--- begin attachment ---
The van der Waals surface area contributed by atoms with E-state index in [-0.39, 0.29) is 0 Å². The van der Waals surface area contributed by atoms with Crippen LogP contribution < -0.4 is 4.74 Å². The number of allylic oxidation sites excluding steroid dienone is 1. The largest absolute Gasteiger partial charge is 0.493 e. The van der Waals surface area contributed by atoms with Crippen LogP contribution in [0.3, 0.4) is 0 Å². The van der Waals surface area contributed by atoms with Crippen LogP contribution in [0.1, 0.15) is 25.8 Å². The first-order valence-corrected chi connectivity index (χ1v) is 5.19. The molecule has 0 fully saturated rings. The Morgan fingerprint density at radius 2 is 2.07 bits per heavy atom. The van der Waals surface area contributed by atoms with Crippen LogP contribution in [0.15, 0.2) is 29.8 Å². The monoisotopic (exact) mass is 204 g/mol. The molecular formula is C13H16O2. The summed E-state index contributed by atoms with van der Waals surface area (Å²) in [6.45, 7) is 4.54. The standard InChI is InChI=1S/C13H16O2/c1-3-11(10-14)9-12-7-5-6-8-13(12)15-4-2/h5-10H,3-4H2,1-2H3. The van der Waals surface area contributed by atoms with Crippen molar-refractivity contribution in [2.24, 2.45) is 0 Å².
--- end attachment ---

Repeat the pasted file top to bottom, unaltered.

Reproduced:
The van der Waals surface area contributed by atoms with E-state index in [-0.39, 0.29) is 0 Å². The van der Waals surface area contributed by atoms with Crippen LogP contribution < -0.4 is 4.74 Å². The number of allylic oxidation sites excluding steroid dienone is 1. The largest absolute Gasteiger partial charge is 0.493 e. The van der Waals surface area contributed by atoms with Crippen LogP contribution in [0.3, 0.4) is 0 Å². The van der Waals surface area contributed by atoms with Crippen LogP contribution in [0.1, 0.15) is 25.8 Å². The first-order valence-corrected chi connectivity index (χ1v) is 5.19. The molecule has 0 fully saturated rings. The Morgan fingerprint density at radius 2 is 2.07 bits per heavy atom. The van der Waals surface area contributed by atoms with Crippen LogP contribution in [0.15, 0.2) is 29.8 Å². The monoisotopic (exact) mass is 204 g/mol. The molecular formula is C13H16O2. The summed E-state index contributed by atoms with van der Waals surface area (Å²) in [6.45, 7) is 4.54. The standard InChI is InChI=1S/C13H16O2/c1-3-11(10-14)9-12-7-5-6-8-13(12)15-4-2/h5-10H,3-4H2,1-2H3. The van der Waals surface area contributed by atoms with Crippen molar-refractivity contribution in [2.24, 2.45) is 0 Å².